Why I took my family to Sinai for our Passover vacation

While Sinai used to be one of the most popular tourist destinations for Israeli Jews, today it is nearly abandoned. But neither the threat of Al-Qaida attacks, ISIS kidnappings or her friends’ pleading could stop Orly Noy from going back to her own private heaven.

Sinai beach. (photo: Orly Noy)
Sinai beach. (photo: Orly Noy)

The bottom line is this: we went to Sinai for our Passover vacation, we had a great time and returned unharmed. Does this justify an entire article on the exprience? Well, if you take into account the number of requests for television and radio interviews that I received while there, the answer is yes. The last time we were in Sinai was four years ago, nearly six months after the Egyptian Revolution in January 2011. Even back then we were one of the very few Israelis who came to relax at those same beaches that used to be packed during the Jewish holidays. Even then, people raised their eyebrows: Sinai? Now? Are you crazy?

We took a break from Sinai for four years, mostly because we were out of the country for much of that time. But there was not one vacation during which we didn’t long for those wonderful beaches; the quiet; the rice and the okra; the pancakes with bananas and coconut bits; and the coffee that comes an hour after you ordered it. In the past we would travel to Sinai every year — sometimes even twice a year. This place has a special place in our daughters’ childhood memories. This year, as we were preparing for Passover, our friends raised the option of going to Sinai, not without reservations and worries, of course.

I wanted to see what other people thought of our idea and posed the question on my Facebook page, only to receive angry responses calling me irresponsible or crazy (only a few people wished us a safe trip). Even looking at the National Security Council’s website didn’t help much: according to them, almost every place on earth that is not my small Jerusalem neighborhood is a dangerous destination for Israelis. And while I do love my neighborhood, we thought it would be nice to leave to for a few days.

We spoke with the owner of the place we usually go to in Sinai, an Israeli Jew who runs the place with her Egyptian partner, and learned that the situation is far calmer than what the media would have us believe. We prepared for our trip as if it were military mission: none of us told the rest of the family about our destination, and remained discrete for the duration of the Passover Seder. After we survived the political discussions on the elections, the last thing we needed was their preaching.

We were the only Jewish Israelis at the Taba crossing; alongside us were several Palestinian families from Israel and a group of Indian tourists who poured out of three large buses. As we stood in the corridor leading to the Egyptian side, the PA system repeated warnings against traveling to Sinai. But we retuned to Israel at the height of last summer’s war, so sanity was never really our strong suit. We decided to ignore the warnings and continue on.

A taxi, which waited for us on the Egyptian side, drove us to the beach past several police station spread out along the main road. We reached our destination within half-an-hour: a gorgeous beach nearly empty of tourists. Aside from us, two families, there was one other Jewish-Israeli family and a few Egyptian vacationers. One of the nicest aspects of the lack of Israelis was the fact that the owners did not try to satisfy us with Shlomo Arzi’s greatest hits, but rather put on songs by Amar Diab, Fairouz and Mashrou Leila.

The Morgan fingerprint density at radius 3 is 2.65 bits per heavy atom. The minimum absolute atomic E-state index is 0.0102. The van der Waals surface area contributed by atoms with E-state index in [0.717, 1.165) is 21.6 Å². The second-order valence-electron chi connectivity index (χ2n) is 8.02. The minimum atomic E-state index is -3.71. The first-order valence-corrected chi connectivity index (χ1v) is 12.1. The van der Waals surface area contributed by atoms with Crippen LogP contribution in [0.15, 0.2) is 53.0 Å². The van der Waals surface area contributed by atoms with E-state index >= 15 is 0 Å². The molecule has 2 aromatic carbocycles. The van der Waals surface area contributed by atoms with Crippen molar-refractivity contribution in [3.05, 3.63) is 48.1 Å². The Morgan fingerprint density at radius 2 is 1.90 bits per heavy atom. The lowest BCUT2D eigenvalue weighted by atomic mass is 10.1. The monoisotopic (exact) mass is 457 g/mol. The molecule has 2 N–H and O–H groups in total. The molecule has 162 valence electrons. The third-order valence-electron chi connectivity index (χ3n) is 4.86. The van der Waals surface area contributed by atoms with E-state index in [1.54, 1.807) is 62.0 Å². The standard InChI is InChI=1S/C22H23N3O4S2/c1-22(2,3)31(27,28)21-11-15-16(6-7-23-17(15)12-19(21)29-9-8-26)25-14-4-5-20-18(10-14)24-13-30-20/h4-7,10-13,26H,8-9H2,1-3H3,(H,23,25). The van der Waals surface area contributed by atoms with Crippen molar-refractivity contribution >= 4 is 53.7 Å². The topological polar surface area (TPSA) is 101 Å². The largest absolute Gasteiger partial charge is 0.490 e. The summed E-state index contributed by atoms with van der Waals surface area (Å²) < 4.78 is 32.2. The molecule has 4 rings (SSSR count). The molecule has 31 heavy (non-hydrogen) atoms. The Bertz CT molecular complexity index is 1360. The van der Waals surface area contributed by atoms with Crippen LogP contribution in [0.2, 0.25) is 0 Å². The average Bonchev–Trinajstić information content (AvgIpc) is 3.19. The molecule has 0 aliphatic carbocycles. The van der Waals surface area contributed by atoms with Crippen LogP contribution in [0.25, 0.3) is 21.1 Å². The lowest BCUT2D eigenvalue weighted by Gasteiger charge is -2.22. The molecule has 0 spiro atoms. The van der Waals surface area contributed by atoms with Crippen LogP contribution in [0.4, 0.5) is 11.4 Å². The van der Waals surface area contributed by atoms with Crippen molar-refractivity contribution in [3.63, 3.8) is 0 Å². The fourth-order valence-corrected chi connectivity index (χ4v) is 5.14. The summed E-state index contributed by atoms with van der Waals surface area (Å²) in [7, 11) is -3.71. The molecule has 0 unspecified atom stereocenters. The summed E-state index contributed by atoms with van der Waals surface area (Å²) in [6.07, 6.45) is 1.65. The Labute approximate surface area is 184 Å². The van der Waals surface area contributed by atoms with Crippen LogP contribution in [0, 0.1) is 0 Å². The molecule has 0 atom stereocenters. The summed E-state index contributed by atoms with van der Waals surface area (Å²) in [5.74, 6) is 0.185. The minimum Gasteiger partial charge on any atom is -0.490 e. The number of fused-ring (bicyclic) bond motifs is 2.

The resort in Sinai. (photo: Orly Noy)
The resort in Sinai. No Shlomo Arzi here. (photo: Orly Noy)

It is difficult to describe how Mount Sinai pulls you into its own rhythm. Those have been know what I am talking about. There is no time in Sinai. Or perhaps there is, but it can only be felt in hours, days, weeks — it all depends on how willing you are to give in to it.

A single photo that I uploaded to my Facebook page (yes, it took me a few hours to disconnect) led to three different requests from Israeli television channels and radio stations who wanted to interview me. It was the second time in the span of the last two months in which I found myself part of the media’s freak show: during the elections, I was interviewed several times as the “Jewish woman who supports the Joint List,” and now I was the irresponsible Jewish woman who is putting her daughters’ lives in danger. My eldest daughter joked that since they have no idea what is really going on here, we can provide them with the drama they are looking for: tell them that ISIS kidnapped us and that we are being held in a camp in the mountains, or that we are having breakfast with Al-Qaida fighters, talking about our favorite okra recipes.

The owners of the place welcomed us almost as if we were family: a reunion of sorts after a four year absence. It was clear that they appreciate their determined guests, who came despite the circumstances. Walking along the water, I could sense that the situation on the other beaches was not much different: although they were not totally abandoned, they were far from being full of the commotion that was so characteristic of this place. But the okra still tastes like heaven, and the coffee still takes an hour to arrive.

I am not writing in order to convince anyone to travel to Sinai, nor do I take lightly the dangers. And yes, there were concerns. But they disappeared the second we reached the beach. Insanity? Lack of responsibility? Perhaps. But if you’re going crazy, you might as well have a proper okra along the way.

Read this article in Hebrew here.

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